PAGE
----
There’s been a lot of talk about online auctions of late, particularly as they have become a powerful sales channel for the medium to lower ends of the car segment. And yet Mecum, with its events in attendance, is the mother of all rule breakers: after an excellent 2021, it opened this year with the super-mega-hyper-auction that netted over 215 million dollars in Kissimmee, followed by Glendale from 16th to 19th March, which certainly didn’t disappoint.
Compared to 2021, they jumped from 774 cars on offer to 1,259. And although the percentage of sales fell from 83.20% to 73.47%, they still managed to sell 925 cars against 644 in 2021. Thanks to this, the total was staggering: from $39.5 million (€35.8 million) to $60,938,625 (€55,272,551) thanks also to a slight increase in the average price. Congratulations!
This auction, together with Monterey, are the most “European-style” events at Mecum and the top lot confirmed it; a 1967 Ferrari 275 GTB/4. The first owner replaced the cylinder head before selling it in 1971 in the USA., certified by Ferrari Classiche, restored in 2011 without the certainty of the original colour, today it is Grigio Ferro with red interior. Beautiful in any case. In the last year alone four have been sold, respectively at $2.4 million, $2.5 million, $2.8 million and $3.65 million. This one at $3,025,000 (€2,742,040) sold in the high end of its estimate.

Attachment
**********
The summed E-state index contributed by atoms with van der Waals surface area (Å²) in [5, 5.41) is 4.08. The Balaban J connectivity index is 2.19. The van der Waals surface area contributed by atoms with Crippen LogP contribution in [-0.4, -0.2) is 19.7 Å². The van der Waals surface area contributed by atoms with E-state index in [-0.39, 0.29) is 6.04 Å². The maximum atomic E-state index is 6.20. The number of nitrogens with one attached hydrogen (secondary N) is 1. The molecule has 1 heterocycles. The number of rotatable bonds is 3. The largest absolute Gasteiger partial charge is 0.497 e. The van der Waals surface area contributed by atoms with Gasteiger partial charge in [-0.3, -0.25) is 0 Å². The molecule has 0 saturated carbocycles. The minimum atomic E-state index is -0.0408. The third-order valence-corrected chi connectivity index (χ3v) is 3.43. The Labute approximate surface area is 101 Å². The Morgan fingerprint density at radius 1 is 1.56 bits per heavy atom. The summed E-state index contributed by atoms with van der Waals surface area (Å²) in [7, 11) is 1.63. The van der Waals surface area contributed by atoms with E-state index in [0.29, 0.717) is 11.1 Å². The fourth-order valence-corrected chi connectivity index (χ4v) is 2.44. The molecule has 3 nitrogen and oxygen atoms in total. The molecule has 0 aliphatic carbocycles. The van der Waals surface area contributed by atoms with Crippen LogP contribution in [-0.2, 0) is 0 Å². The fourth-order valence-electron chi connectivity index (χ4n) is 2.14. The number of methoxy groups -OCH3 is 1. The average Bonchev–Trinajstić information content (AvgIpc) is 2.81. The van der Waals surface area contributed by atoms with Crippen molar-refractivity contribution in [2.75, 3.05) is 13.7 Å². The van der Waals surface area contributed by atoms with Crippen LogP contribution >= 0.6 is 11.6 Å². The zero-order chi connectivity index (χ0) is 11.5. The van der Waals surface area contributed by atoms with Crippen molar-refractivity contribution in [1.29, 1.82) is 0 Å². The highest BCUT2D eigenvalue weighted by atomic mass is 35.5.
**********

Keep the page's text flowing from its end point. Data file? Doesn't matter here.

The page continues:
The third most expensive car sold was also European, a 2005 Porsche Carrera GT. The price of this model is constantly rising. In August, a 3,570-mile car sold for $1,210,000 when just a year earlier Carrera GTs went for under one million dollars. In January, two were sold: one with 5,500 miles on the clock for $1,545,000 and one with 1,547 miles for $1,980,000, but the example for sale at Mecum had just 182 miles to its credit, and so it was destined to set a record which it promptly did at $2,200,000 (€1,994,212).
Another very interesting car was the GMC Hummer EV Edition 1 from 2022. The arch-rival of the Tesla pick-up, sold in limited numbers while the general public waits for the production model, it whets the appetite more than many supercars. The example for sale had covered just 400 miles from new and was sold for $286,000 compared to the list price of $115,000. Talk about the price of exclusivity…
A record was also set for a Rolls Royce Corniche. What was so special about it? First, it was one of just 25 examples of the S Convertible version produced, all in in 1955. Second, this model was the last of the Corniche series and the only one with the 385 bhp turbo engine. Third, it had covered just 5,671 miles. Fourth, the colour scheme, which was white with tobacco interior. For these four reasons the price paid for it was $412,500 (€373,914) – not bad since the previous record was $209,000 (€189,450).
One of the hottest cars of the moment is undoubtedly the Ford GT produced between 2004 and 2006, which sets a new record every time one is sold. So, with all this demand I was curious to know how its heir produced between 2017 and 2021 would have behaved. In the last year, 10 have been sold, with prices ranging from $924,000 to $1,215,000. The cheapest one had 640 miles on the clock while this one in Mecum had 1,270. Its sale price? $1,100,000 (€997,105).